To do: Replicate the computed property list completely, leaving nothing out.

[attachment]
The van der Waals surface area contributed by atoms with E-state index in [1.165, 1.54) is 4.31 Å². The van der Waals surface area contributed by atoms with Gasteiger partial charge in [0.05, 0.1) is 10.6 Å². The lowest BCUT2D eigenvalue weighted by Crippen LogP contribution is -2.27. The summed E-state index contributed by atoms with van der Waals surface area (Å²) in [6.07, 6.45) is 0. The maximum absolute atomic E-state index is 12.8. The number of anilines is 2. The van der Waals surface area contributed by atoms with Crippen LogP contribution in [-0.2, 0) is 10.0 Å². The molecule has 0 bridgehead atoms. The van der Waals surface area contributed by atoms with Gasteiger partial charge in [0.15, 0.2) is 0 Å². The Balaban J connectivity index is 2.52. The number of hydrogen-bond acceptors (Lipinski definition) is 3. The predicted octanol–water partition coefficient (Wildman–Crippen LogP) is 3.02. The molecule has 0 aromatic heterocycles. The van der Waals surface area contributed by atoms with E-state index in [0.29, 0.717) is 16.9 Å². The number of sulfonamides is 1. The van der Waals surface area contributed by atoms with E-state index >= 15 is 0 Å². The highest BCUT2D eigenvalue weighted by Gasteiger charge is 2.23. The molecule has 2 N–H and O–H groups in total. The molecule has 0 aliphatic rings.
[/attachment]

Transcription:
The van der Waals surface area contributed by atoms with E-state index in [1.165, 1.54) is 4.31 Å². The van der Waals surface area contributed by atoms with Gasteiger partial charge in [0.05, 0.1) is 10.6 Å². The lowest BCUT2D eigenvalue weighted by Crippen LogP contribution is -2.27. The summed E-state index contributed by atoms with van der Waals surface area (Å²) in [6.07, 6.45) is 0. The maximum absolute atomic E-state index is 12.8. The number of anilines is 2. The van der Waals surface area contributed by atoms with Crippen LogP contribution in [-0.2, 0) is 10.0 Å². The molecule has 0 bridgehead atoms. The van der Waals surface area contributed by atoms with Gasteiger partial charge in [0.15, 0.2) is 0 Å². The Balaban J connectivity index is 2.52. The number of hydrogen-bond acceptors (Lipinski definition) is 3. The predicted octanol–water partition coefficient (Wildman–Crippen LogP) is 3.02. The molecule has 0 aromatic heterocycles. The van der Waals surface area contributed by atoms with E-state index in [0.29, 0.717) is 16.9 Å². The number of sulfonamides is 1. The van der Waals surface area contributed by atoms with E-state index >= 15 is 0 Å². The highest BCUT2D eigenvalue weighted by Gasteiger charge is 2.23. The molecule has 2 N–H and O–H groups in total. The molecule has 0 aliphatic rings.